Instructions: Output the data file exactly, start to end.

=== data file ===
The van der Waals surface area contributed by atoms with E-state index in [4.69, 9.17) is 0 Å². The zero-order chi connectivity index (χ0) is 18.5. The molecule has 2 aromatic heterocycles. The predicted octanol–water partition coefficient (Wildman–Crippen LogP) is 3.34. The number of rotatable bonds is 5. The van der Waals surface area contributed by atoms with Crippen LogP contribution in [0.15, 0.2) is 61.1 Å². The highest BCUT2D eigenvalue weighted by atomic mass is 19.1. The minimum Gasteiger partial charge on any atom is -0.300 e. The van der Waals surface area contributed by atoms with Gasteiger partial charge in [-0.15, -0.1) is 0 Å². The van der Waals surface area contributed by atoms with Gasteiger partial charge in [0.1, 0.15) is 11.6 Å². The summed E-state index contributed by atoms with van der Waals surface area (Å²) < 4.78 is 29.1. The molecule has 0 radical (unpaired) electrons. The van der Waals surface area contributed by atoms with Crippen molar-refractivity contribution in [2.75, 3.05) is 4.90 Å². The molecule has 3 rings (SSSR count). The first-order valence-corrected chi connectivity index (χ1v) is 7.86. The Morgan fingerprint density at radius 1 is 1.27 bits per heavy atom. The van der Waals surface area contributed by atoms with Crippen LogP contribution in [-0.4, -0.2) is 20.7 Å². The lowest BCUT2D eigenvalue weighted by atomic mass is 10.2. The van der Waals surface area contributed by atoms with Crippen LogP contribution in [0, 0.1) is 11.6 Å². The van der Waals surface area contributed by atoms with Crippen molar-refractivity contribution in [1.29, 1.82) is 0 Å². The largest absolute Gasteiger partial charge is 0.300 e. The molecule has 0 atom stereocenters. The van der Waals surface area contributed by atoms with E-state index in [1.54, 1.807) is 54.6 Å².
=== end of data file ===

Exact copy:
The van der Waals surface area contributed by atoms with E-state index in [4.69, 9.17) is 0 Å². The zero-order chi connectivity index (χ0) is 18.5. The molecule has 2 aromatic heterocycles. The predicted octanol–water partition coefficient (Wildman–Crippen LogP) is 3.34. The number of rotatable bonds is 5. The van der Waals surface area contributed by atoms with Crippen LogP contribution in [0.15, 0.2) is 61.1 Å². The highest BCUT2D eigenvalue weighted by atomic mass is 19.1. The minimum Gasteiger partial charge on any atom is -0.300 e. The van der Waals surface area contributed by atoms with Gasteiger partial charge in [-0.15, -0.1) is 0 Å². The van der Waals surface area contributed by atoms with Gasteiger partial charge in [0.1, 0.15) is 11.6 Å². The summed E-state index contributed by atoms with van der Waals surface area (Å²) < 4.78 is 29.1. The molecule has 0 radical (unpaired) electrons. The van der Waals surface area contributed by atoms with Crippen molar-refractivity contribution in [2.75, 3.05) is 4.90 Å². The molecule has 3 rings (SSSR count). The first-order valence-corrected chi connectivity index (χ1v) is 7.86. The Morgan fingerprint density at radius 1 is 1.27 bits per heavy atom. The van der Waals surface area contributed by atoms with Crippen LogP contribution in [-0.4, -0.2) is 20.7 Å². The lowest BCUT2D eigenvalue weighted by atomic mass is 10.2. The van der Waals surface area contributed by atoms with Crippen LogP contribution in [0, 0.1) is 11.6 Å². The van der Waals surface area contributed by atoms with Crippen molar-refractivity contribution in [1.29, 1.82) is 0 Å². The largest absolute Gasteiger partial charge is 0.300 e. The molecule has 0 atom stereocenters. The van der Waals surface area contributed by atoms with E-state index in [1.54, 1.807) is 54.6 Å².